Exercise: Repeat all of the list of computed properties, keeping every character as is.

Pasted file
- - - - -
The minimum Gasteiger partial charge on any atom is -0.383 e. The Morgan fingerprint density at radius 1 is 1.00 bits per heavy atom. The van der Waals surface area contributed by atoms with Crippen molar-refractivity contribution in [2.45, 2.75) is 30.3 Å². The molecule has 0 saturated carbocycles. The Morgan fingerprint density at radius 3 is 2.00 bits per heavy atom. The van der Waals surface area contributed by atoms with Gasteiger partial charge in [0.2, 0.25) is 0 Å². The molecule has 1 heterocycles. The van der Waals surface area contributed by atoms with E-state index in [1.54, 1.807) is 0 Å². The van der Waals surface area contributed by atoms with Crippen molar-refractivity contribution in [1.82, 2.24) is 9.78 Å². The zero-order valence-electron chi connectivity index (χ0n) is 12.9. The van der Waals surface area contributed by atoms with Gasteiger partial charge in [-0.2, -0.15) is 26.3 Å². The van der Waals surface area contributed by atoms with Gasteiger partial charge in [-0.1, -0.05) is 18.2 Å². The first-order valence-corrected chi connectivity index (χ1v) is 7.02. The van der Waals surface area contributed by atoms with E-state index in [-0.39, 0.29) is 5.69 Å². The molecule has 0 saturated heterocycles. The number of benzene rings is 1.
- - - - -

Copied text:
The minimum Gasteiger partial charge on any atom is -0.383 e. The Morgan fingerprint density at radius 1 is 1.00 bits per heavy atom. The van der Waals surface area contributed by atoms with Crippen molar-refractivity contribution in [2.45, 2.75) is 30.3 Å². The molecule has 0 saturated carbocycles. The Morgan fingerprint density at radius 3 is 2.00 bits per heavy atom. The van der Waals surface area contributed by atoms with Gasteiger partial charge in [0.2, 0.25) is 0 Å². The molecule has 1 heterocycles. The van der Waals surface area contributed by atoms with E-state index in [1.54, 1.807) is 0 Å². The van der Waals surface area contributed by atoms with Crippen molar-refractivity contribution in [1.82, 2.24) is 9.78 Å². The zero-order valence-electron chi connectivity index (χ0n) is 12.9. The van der Waals surface area contributed by atoms with Gasteiger partial charge in [-0.2, -0.15) is 26.3 Å². The van der Waals surface area contributed by atoms with Gasteiger partial charge in [-0.1, -0.05) is 18.2 Å². The first-order valence-corrected chi connectivity index (χ1v) is 7.02. The van der Waals surface area contributed by atoms with E-state index in [-0.39, 0.29) is 5.69 Å². The molecule has 0 saturated heterocycles. The number of benzene rings is 1.